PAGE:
Dionysus, god of dismemberment and sponsor of the lost or abandoned feminine, originates both Jungian psychology and literature in Remembering Dionysus. Characterized by spontaneity, fluid boundaries, sexuality, embodiment, wild nature, ecstasy and chaos, Dionysus is invoked in the writing of C. G. Jung and James Hillman as the dual necessity to adopt and dismiss literature for their archetypal vision of the psyche or soul. Susan Rowland describes an emerging paradigm for the twenty-first century enacting the myth of a god torn apart to be re-membered, and remembered as reborn in a great renewal of life. It is a myth for Transdisciplinarity as pioneered by Basarab Nicolescu.
Rowland demonstrates how persons, forms of knowing and even eras that dismiss Dionysus are torn apart, and explores how Jung was Dionysian in providing his most dismembered text, The Red Book. Remembering Dionysus pursues the rough god into the Sublime in the destruction of meaning in Jung and Jacques Lacan, to a re-membering of sublime feminine creativity that offers zoe, or rebirth participating in an archetype of instinctual life. This god demands to be honoured inside our knowing and being, just as he (re)joins us to wild nature.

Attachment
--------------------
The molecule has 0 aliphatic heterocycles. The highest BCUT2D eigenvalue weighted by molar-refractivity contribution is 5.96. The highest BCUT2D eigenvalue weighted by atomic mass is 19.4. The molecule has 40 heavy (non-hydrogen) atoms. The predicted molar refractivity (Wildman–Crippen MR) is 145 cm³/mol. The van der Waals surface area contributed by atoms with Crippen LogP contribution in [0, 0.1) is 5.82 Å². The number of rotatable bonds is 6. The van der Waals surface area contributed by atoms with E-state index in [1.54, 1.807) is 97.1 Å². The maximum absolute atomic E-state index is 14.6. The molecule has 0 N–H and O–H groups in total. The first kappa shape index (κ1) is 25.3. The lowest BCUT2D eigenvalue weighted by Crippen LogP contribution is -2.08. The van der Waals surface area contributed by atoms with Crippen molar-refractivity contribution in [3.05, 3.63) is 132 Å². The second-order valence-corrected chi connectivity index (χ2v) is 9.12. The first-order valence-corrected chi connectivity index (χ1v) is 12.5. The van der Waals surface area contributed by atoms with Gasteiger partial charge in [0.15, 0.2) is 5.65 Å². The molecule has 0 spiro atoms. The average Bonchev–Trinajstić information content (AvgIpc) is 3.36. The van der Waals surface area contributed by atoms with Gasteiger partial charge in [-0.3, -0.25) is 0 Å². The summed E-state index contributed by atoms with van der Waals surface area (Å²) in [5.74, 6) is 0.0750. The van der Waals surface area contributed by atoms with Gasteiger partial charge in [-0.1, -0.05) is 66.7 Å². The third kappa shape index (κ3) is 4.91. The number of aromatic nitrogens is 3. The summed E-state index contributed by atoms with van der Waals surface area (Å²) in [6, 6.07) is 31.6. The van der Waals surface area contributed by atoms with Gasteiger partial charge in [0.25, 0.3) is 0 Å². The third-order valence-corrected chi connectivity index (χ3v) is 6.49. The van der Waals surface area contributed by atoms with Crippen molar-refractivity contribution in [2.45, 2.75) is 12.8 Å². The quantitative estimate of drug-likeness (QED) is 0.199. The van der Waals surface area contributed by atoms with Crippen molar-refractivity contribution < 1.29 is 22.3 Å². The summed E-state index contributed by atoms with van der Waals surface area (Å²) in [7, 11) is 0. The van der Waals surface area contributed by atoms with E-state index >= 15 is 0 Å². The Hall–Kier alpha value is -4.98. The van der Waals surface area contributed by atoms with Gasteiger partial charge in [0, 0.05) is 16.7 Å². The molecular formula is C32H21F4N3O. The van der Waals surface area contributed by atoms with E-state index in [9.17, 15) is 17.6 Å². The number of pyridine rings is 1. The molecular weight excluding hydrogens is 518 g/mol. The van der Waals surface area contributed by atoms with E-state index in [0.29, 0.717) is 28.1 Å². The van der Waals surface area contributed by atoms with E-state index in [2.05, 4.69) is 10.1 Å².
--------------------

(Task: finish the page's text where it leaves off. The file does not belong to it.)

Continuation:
This revealing book will be invigorating reading for Jungian analysts, psychotherapists, arts therapists and counsellors, as well as academics and students of analytical psychology, depth psychology, Jungian and post-Jungian studies, literary studies and ecological humanities.
Susan Rowland is Chair of MA Engaged Humanities at Pacifica Graduate Institute, California and was previously Professor of English and Jungian Studies at the University of Greenwich UK. She is author of Jung: A Feminist Revision (2002), Jung as a Writer (2005) and The Ecocritical Psyche: Literature, Complexity Evolution and Jung (2012). She teaches in Jung, gender and literary theory.